May 10, 2018 – Over the past 15 years, Canada’s federal, provincial, and territorial governments have regularly missed budget spending and revenue targets, with spending overshoots of $69 billion combined. The new report from the C.D. Howe Institute, “Blown Budgets: Canada’s Senior Governments Need Better Fiscal Controls,” reveals a consistent lack of fiscal accountability by Canada’s senior governments.
Authors William B.P. Robson and Farah Omran compare the expenses and revenues projected in the budgets of Canada’s senior governments at the beginning of the year with the results reported in their public accounts after the end of the year. This comparison highlights persistent spending overshoots, as well as a cumulative revenue overshoot adding up to $104 billion – much more tax collected than prefigured in budgets.
“Canadian governments miss their targets in predictable ways: expenses and revenue typically come in above what the budgets promised,” said Robson. “Had they delivered on the past budget commitments, Canadians would now enjoy lower taxes and smaller governments.”
Ottawa’s average overshoot of 0.5 percent annually makes it the best – that is, the least bad over-spender – among the 14 governments. Ontario and Nova Scotia come second at 0.7 percent, followed by Quebec and New Brunswick with average overshoots of 1 percent. Saskatchewan and Alberta had the largest overshoots – 3.4 and 3.9 percent – among the provinces. Yukon and Nunavut – with average overshoots of 5.5 and 5.7 percent – had the worst records of all.
The Institute’s annual Pinocchio index further details the cumulative spending overshoots.
Ontario was the only jurisdiction to undershoot its revenue projections over the period. Ottawa, Nova Scotia, New Brunswick and PEI had the smallest overshoots: 0.8 percent or less annually. Not surprisingly, provinces more dependent on natural resource revenues overshot by more: Alberta, Saskatchewan, and Newfoundland and Labrador were the worst.
While Canada’s senior governments have improved their stewardship of public money during the past 15 years, their tendency to overshoot most of the time is a concern, as is an annual pattern of spending “surprises” that coincide with revenue “surprises” – suggesting that governments are spending windfalls and managing their bottom lines. The authors recommend several steps to improve fiscal controls of public finances at the federal, provincial and territorial level.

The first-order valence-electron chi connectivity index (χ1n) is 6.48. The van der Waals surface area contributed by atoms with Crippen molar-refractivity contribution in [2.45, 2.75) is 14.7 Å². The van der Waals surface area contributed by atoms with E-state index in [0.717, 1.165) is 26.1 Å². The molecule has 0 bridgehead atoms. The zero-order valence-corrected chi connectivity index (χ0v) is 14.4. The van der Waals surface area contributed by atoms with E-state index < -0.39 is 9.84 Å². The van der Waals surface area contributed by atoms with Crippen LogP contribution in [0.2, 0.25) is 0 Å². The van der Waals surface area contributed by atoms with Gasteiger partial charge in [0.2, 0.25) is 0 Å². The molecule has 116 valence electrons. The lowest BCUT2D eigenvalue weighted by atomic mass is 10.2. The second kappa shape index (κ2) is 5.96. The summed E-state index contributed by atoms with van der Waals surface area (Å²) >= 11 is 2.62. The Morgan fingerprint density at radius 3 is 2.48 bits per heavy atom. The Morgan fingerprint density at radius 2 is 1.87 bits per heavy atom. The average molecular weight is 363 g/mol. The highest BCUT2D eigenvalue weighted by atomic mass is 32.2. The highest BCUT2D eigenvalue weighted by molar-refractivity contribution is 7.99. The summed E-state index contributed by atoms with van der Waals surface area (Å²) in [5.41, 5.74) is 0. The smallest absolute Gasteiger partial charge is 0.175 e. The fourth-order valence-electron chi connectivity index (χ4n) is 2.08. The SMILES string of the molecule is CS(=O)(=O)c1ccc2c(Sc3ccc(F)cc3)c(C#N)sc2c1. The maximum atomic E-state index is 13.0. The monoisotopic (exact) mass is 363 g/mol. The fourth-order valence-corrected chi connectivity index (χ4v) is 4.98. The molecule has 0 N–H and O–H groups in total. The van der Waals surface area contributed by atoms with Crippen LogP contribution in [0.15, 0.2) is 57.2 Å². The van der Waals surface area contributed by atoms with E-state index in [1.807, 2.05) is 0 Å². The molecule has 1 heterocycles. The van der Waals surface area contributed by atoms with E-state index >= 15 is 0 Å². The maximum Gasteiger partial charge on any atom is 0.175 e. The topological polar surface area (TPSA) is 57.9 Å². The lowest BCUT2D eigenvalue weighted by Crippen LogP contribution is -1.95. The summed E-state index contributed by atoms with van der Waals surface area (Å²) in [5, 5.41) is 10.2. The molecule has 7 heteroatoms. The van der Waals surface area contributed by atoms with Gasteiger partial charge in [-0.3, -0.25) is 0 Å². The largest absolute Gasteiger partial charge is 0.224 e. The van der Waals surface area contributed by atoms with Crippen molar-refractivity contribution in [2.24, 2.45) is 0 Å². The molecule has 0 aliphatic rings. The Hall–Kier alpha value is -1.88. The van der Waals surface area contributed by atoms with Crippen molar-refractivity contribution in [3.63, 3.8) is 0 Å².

- More timely estimates presented in the context of the government’s fiscal plan;
- Stronger role for legislative committees that authorize spending;
- Faster and more frequent publication of actual results.
“Control of public funds in Canada is looser than it should be,” said Omran. “Senior governments should improve the quality of their budget forecasts and their adherence to those forecasts, and legislators and voters should hold them accountable for doing so.”
The C.D. Howe Institute is an independent not-for-profit research institute whose mission is to raise living standards by fostering economically sound public policies. Widely considered to be Canada's most influential think tank, the Institute is a trusted source of essential policy intelligence, distinguished by research that is nonpartisan, evidence-based and subject to definitive expert review.
For more information, contact: William B.P. Robson, President and CEO, or Maria Mikey, Communications Coordinator at the C.D. Howe Institute, at 416-865-1904 or firstname.lastname@example.org.